Oesophageal perforation was discussed in Question 3 from the first paper of 2011 and Question 16 from the second paper of 2016. Specifically, Boerhaave's syndrome is the oesophageal perforation which one sustaines in the course of vomiting. The classical case, I suppose, is that of gross gluttony followed by forced vomiting, as was the case which claimed the life of Baron von Wassenaer, Grand Admiral of the Dutch Fleet. All other forms of non-vomit-induced oesophageal perforation appear to be non-eponymous.

Clinical features of oesophageal perforation

In one retrospective audit, the following features were commonly noted:

  • Subcutaneous emphysema in 69.4%
  • Pain in 66.7%
  • Dyspnea in 38.9%
  • Fever in 33.3%

That's right, subcutaneous emphysema was one of the presenting complaints in over 1/3rd of patients. The pain is usualy retrosternal or pleuritic.

Diagnostic tests

  • CXR looking for pneumomediastinum
    • Occasionally, a pleural effusion (composed of undigested food and stomach juice) may be present.
    • Apparently, about 15% of patients have a confusingly normal CXR.
  • CT chest with contrast
    • This will demonstrate subtle pneumomediastinum, and may show discontinuities in the wall of the oesophagus, but can be confounded by the motion artifact from cardiac pulsation.
  • Gastrograffin swallow (not barium) - this is the "contrast oesophagogram" described in the LITFL summary - the gold standard for imaging the perforated oesophagus
  • Intercostal catheter to drain pleural effusion and analyse it, looking for acidity (suggestive of gastric contents) and food particles.
    • How acidic should it be? Well. Gastric content can have a pH as low as 1.5. The pleural fluid, no matter how infected, should never have a pH lower than 7.0. The presence of gastric contents should lower it below 6.0.
    • Also, a gastric content-based pleural effusion should have an elevated amylase level.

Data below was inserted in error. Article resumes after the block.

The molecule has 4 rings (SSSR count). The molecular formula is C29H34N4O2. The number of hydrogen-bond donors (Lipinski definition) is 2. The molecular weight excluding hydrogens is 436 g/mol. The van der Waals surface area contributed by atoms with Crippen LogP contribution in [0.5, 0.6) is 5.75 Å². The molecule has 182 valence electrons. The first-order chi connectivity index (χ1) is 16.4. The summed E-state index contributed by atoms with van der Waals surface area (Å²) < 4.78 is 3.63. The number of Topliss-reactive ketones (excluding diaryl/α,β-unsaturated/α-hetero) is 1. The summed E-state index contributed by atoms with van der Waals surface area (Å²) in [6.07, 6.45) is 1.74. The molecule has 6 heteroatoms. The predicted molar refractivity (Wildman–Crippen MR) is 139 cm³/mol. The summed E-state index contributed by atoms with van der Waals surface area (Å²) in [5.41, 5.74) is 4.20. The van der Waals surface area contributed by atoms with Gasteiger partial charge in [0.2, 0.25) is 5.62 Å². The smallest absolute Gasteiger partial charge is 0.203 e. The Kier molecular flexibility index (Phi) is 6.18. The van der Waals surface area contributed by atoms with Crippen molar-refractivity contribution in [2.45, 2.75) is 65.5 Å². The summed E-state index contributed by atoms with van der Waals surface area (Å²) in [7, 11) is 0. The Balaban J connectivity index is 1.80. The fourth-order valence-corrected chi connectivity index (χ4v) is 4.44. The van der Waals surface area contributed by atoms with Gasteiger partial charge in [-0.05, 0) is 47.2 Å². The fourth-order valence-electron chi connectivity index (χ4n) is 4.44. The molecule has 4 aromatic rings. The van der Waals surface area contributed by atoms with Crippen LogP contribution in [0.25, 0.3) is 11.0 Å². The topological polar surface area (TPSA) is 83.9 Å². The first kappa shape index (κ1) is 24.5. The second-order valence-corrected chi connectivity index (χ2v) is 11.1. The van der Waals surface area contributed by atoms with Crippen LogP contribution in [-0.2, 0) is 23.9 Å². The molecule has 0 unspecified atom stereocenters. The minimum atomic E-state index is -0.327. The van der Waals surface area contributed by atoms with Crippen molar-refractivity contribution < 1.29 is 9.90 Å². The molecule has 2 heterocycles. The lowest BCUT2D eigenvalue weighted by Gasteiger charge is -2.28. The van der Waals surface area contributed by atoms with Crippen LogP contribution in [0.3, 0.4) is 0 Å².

Management options

Back in my day, the only options were surgical. Any sort of conservative management has come on the menu only since TPN became available.

Thus, the options of definitive treatment are surgical, endoscopic and conservative.

Surgical options:

  • Primary repair: patch-over for the perforation.
  • Exclusion and oesophageal diversion (i.e. the oesophagus opens into a pouch attached to your neck, and a re-anastomosis is carried out once the sepsis settles down).
  • Resection and reconstruction which is delayed, as it is essentially an Ivor Lewis procedure and therefore would be disastrous in the setting of a big stinky empyema.
  • Drainage +/- decortication of the pleural effusion is usually something that can wait, and only needs to be urgent in those patients whose ventilation is severely affected (i.e. if you cannot extubate them safely with an undrained effusion ).

Endoscopic options:

  • Endoluminal stenting can be used in situations where there is no overwhelming mediastinal sepsis. Small or incomplete perforations are best managed eitehr conservatively or with endoscopic stenting.
  • This option is particularly good in situations where the perforation is actually due to a malignancy rather than just vomiting.
  • Complications might include stent migration, and worsening perforation (i.e. the endoscope can actually complete an incomplete perforation).

Conservative options

  • TPN: they won't be eating for a while
  • Broad-spectrum antibiotics - it is controversial as to whether or not the patient should be offered antifungal drugs, because the upper GI tract is usually colonised with some Candida species. Biancari et al (2013)
  • Proton pump inhibitors to encourage the process of oesophageal repair
  • Eventually, these people end up having surgery - but it is delayed until the empyema or mediastinal abscess are well-circumscribed.
  • The outcome is surprisingly good in selected patient groups- Hasan et al (2005) saw a survival rate of 84% in patients with an average age of 59; of the dead, all died of something other than mediastinitis.